Meet Holly Holton, The Fierce Female Fitness Advocate Of Burn Babe On Melrose

Meet Holly Holton, The Fierce Female Fitness Advocate Of Burn Babe On Melrose

Since high school, Holly Holton has been all about improving her life through activity and nutrition. Her formal education and years of diverse experience have shaped her progressive fitness philosophy as well as her dedication to supporting women in their health journeys.


Holly Holton was born and raised in Lake Charles, Louisiana. “I grew up in the nursery at the gym,” she half-joked about having parents who were into health and working out.  Competitive cheerleading, gymnastics, cross-country, and track were school extracurriculars. And she was a voracious reader of fitness magazines.

A favorite mag was Oxygen. Holly would read about fitness competitions and the women in them for inspiration. There wasn’t much of a support system to tap in Lake Charles, though. “Healthy foods and options were lacking in the South. The food was amazing and delicious, but not the best for being fit,” she remembered. Which made her next act of badassery even more incredible.

At age 19, Holly decided to enter one of the fitness competitions she had read about. But it wasn’t just any old competition; it was Ms. Fitness Universe. The huge event was held in Miami, and she’d be going head-to-head with seasoned pros. Eight weeks of training included a lot of weights (“People gravitate to cardio, but I knew my way around the weight room.”) and intense food and workout plans. Her only outside help was with supplements. “I was 100% focused. Just the idea that I’d be competing with my idols kept me motivated,” she said.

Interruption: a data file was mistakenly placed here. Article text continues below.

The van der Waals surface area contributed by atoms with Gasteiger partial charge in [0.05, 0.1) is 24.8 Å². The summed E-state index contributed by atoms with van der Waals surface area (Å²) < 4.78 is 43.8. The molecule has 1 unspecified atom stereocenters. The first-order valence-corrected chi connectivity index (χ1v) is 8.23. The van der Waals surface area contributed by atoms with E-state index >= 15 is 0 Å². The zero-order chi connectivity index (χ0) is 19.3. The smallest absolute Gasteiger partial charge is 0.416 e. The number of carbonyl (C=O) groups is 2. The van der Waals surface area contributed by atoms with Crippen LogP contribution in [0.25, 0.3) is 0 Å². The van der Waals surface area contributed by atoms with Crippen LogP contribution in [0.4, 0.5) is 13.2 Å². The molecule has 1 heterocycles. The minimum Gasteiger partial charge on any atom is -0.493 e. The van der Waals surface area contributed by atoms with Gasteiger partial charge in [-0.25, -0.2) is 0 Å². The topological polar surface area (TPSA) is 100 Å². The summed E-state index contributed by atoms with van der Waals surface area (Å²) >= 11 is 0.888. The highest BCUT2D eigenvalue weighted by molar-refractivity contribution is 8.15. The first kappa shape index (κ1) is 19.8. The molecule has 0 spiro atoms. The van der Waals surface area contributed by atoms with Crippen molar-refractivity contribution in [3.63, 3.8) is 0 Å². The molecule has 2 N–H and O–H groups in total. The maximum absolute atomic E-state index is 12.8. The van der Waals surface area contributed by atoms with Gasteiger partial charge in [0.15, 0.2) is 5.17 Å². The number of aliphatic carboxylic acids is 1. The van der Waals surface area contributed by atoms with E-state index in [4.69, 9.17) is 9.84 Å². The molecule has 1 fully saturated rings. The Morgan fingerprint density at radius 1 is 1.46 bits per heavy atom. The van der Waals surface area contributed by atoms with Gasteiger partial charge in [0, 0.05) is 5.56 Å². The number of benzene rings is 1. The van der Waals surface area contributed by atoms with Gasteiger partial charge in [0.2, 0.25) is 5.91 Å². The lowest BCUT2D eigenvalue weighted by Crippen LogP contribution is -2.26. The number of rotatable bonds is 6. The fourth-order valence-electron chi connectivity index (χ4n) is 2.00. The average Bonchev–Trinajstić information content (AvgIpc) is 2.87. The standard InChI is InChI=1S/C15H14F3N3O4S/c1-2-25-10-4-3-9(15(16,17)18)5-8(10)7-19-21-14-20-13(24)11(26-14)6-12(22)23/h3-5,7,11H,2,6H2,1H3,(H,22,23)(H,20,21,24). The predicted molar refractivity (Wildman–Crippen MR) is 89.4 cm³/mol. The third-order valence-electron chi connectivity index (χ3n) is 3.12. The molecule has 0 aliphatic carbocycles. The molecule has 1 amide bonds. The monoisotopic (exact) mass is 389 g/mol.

Even though she was “immediately intimidated” in Miami, Holly placed Top Five out of 150 entrants in both divisions. With this incredible achievement, people began to pay attention and ask her how she accomplished it on her own. That sparked the drive to help other people.

“I wanted to be on the preventative side of health, to help people be active and focus on nutrition and not end up sick or in the hospital,” she stated. Her education, which included biology and kinesiology, provided a solid knowledge of the science of body mechanics. To layer in personal training education, Holly moved to Dallas and attended the Cooper Institute. She started working at Gold’s Gym as a trainer while launching a side career as a fitness model. After landing a magazine cover, she decided Los Angeles would be a more opportune place to be. At age 22, she took another big chance on herself.

A family friend secured Holly an office job, and she landed in West Hollywood. Building a female client base while working out at local gyms and by word of mouth, it was clear these woman were uncomfortable going into big gyms with lots of people. With limited boutique studios in Los Angeles in 2008, Holly thought “a women’s gym would be really cool” so she opened Pink Iron in 2008. The WeHo facility offered personal and group training and classes. “I did everything from training to marketing to janitor,” she recalled.